|Forms of Alternative Funerals
There are various forms of alternative funeral choices. One of the most popular is
Cremation. Home Funerals are re-surging and Green Funerals are also gaining
in popularity. Jazz Funerals put a lively spin on the funeral procession. Others
especially sailors choose a Burial at Sea.
There are many variations on the traditional concept of what a funeral is and
should be, many believe that a death is not a time of mourning and sorrow but
rather a time for celebration of the deceased life and accomplishments.
|New Orleans "Jazz Funeral"
A unique funeral tradition in the United States occurs in New Orleans, Louisiana.
The unique tradition arises from African spiritual practices, French martial musical
traditions and uniquely African-American cultural influences.
A typical jazz funeral begins with a march by the family, friends, and a jazz band
from the home, funeral home or church to the cemetery. Throughout the march,
the band plays very somber dirges . Once the final ceremony has taken place, the
march proceeds from the cemetery to a gathering place, and the solemn music is
replaced by loud, upbeat, raucous music and dancing where onlookers join in to
celebrate the life of the deceased.
This is the origin of the New Orleans
dance known as the "second line "
where celebrants do a dance-march,
frequently while raising the hats and
umbrellas brought along as protection
from intense New Orleans weather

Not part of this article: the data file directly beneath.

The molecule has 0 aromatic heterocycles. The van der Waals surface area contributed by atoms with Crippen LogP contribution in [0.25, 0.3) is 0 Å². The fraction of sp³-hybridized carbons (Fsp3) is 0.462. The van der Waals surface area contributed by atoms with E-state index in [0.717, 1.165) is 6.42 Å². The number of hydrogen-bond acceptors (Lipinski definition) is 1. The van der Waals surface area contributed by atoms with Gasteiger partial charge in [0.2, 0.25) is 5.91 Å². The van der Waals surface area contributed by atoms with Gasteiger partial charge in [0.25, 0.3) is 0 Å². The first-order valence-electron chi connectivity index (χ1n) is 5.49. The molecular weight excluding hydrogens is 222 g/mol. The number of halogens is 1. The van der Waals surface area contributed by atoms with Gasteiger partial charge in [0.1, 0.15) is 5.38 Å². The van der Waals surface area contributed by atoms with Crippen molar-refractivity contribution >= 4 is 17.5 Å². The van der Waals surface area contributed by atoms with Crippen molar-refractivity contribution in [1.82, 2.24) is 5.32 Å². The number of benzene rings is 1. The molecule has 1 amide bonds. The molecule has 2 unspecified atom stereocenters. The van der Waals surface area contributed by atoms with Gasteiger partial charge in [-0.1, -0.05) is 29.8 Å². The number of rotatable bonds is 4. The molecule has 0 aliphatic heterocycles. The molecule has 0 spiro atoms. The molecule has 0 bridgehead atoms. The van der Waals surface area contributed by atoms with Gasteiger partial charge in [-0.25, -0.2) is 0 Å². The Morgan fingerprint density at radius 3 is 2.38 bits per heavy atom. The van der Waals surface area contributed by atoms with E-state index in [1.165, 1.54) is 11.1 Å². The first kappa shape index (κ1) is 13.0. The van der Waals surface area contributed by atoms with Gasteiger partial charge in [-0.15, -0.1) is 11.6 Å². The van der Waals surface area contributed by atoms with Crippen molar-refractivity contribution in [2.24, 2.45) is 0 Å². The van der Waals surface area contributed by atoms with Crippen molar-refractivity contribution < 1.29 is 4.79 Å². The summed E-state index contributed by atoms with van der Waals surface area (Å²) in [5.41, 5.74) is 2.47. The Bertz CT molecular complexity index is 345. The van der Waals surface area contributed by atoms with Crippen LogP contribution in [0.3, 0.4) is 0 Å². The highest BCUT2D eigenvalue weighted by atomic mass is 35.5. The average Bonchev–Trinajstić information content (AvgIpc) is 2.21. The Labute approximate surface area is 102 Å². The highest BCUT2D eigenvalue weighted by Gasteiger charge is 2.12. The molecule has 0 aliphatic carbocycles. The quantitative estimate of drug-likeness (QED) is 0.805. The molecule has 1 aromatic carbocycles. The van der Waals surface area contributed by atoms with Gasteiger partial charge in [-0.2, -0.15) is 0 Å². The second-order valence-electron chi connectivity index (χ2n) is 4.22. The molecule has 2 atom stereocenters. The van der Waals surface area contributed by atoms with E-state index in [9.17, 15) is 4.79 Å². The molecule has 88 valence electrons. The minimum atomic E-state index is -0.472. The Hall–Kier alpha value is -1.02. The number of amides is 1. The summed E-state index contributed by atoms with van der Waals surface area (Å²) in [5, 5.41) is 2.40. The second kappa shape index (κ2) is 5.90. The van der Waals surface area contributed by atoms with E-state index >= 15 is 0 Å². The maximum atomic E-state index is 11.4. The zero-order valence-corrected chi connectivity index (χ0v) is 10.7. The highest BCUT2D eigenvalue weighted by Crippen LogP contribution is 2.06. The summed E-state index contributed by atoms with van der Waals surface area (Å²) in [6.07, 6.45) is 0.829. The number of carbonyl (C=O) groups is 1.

and waving handkerchiefs above the
head that are no longer being used to
wipe away tears.
Those with concerns about the effects on the environment of traditional
burial or cremation may choose to be buried in a fashion more suited to
their beliefs. They may choose to be buried in a coffin made of cardboard
or other easily biodegradable materials. Further, they may choose their final
resting place to be in a park or woodland and may have a tree planted over
their grave as a contribution to the environment and a remembrance.
(See: Green Funerals)
|This main topic focuses on all
subjects, but not limited to, topics
dealing with funerals and forms of
disposition that are alternative to
traditional earth burial. It covers,
cremation, burial at sea, anatomical
gifts, as well as, ancestor worship. It
also includes sections about Green
burial, Home funerals, Jazz funerals,
Life Celebrations, Hospice Care and
In some parts of North America, religious and ethnic groups have maintained the
practice of caring for their own dead. Especially with the spread of the Hospice
movement, families are assuming more responsibility at the time of death, and
home or church funerals are again returning.
Those who have been involved with such funerals have found them therapeutic
and meaningful, with costs being minimal. People are often just unaware of their
choices such as: having a home funeral, or making their own caskets.
A Home funeral is simply a funeral where the family is responsible for creating and
making all of the funeral arrangements. It usually does not involve a funeral
home or a mortuary. It is legal in most states to care for your own dead. There are
five states where a family may not care for their own dead, Connecticut, New
York, Indiana, Nebraska, and Louisiana. Complications exist in DC and Michigan.
(See: Home Funerals)
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